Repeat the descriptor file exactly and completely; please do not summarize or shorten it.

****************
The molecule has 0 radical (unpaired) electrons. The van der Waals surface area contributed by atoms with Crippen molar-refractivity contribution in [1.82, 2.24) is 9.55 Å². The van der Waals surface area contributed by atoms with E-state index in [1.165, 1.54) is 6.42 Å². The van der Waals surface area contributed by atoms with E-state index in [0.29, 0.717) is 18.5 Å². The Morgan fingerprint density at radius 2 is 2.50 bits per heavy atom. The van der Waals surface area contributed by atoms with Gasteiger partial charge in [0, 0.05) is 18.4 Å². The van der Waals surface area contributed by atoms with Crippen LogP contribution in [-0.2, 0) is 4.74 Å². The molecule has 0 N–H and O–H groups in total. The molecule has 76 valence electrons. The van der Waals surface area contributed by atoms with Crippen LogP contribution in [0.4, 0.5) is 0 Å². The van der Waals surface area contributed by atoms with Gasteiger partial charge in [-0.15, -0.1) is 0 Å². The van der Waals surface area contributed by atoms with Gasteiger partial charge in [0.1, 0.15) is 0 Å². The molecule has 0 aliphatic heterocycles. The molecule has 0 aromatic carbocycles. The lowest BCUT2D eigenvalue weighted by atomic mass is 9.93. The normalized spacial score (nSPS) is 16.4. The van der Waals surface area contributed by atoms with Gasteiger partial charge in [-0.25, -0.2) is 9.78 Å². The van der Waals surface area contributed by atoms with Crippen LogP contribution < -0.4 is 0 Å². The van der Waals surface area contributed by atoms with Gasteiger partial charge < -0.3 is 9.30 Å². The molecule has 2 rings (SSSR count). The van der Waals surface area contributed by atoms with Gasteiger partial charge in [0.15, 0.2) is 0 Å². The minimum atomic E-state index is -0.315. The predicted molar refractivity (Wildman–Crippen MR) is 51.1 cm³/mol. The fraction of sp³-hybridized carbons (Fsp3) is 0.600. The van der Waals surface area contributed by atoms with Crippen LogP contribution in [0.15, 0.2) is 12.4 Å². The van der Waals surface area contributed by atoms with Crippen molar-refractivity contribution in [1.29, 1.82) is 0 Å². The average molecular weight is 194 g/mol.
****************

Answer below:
The molecule has 0 radical (unpaired) electrons. The van der Waals surface area contributed by atoms with Crippen molar-refractivity contribution in [1.82, 2.24) is 9.55 Å². The van der Waals surface area contributed by atoms with E-state index in [1.165, 1.54) is 6.42 Å². The van der Waals surface area contributed by atoms with E-state index in [0.29, 0.717) is 18.5 Å². The Morgan fingerprint density at radius 2 is 2.50 bits per heavy atom. The van der Waals surface area contributed by atoms with Gasteiger partial charge in [0, 0.05) is 18.4 Å². The van der Waals surface area contributed by atoms with Crippen LogP contribution in [-0.2, 0) is 4.74 Å². The molecule has 0 N–H and O–H groups in total. The molecule has 76 valence electrons. The van der Waals surface area contributed by atoms with Crippen LogP contribution in [0.4, 0.5) is 0 Å². The van der Waals surface area contributed by atoms with Gasteiger partial charge in [-0.15, -0.1) is 0 Å². The van der Waals surface area contributed by atoms with Gasteiger partial charge in [0.1, 0.15) is 0 Å². The molecule has 0 aliphatic heterocycles. The molecule has 0 aromatic carbocycles. The lowest BCUT2D eigenvalue weighted by atomic mass is 9.93. The normalized spacial score (nSPS) is 16.4. The van der Waals surface area contributed by atoms with Gasteiger partial charge in [-0.25, -0.2) is 9.78 Å². The van der Waals surface area contributed by atoms with Crippen LogP contribution < -0.4 is 0 Å². The van der Waals surface area contributed by atoms with Gasteiger partial charge < -0.3 is 9.30 Å². The molecule has 2 rings (SSSR count). The van der Waals surface area contributed by atoms with Gasteiger partial charge in [0.15, 0.2) is 0 Å². The minimum atomic E-state index is -0.315. The predicted molar refractivity (Wildman–Crippen MR) is 51.1 cm³/mol. The fraction of sp³-hybridized carbons (Fsp3) is 0.600. The van der Waals surface area contributed by atoms with Crippen LogP contribution in [0.15, 0.2) is 12.4 Å². The van der Waals surface area contributed by atoms with Crippen molar-refractivity contribution in [1.29, 1.82) is 0 Å². The average molecular weight is 194 g/mol.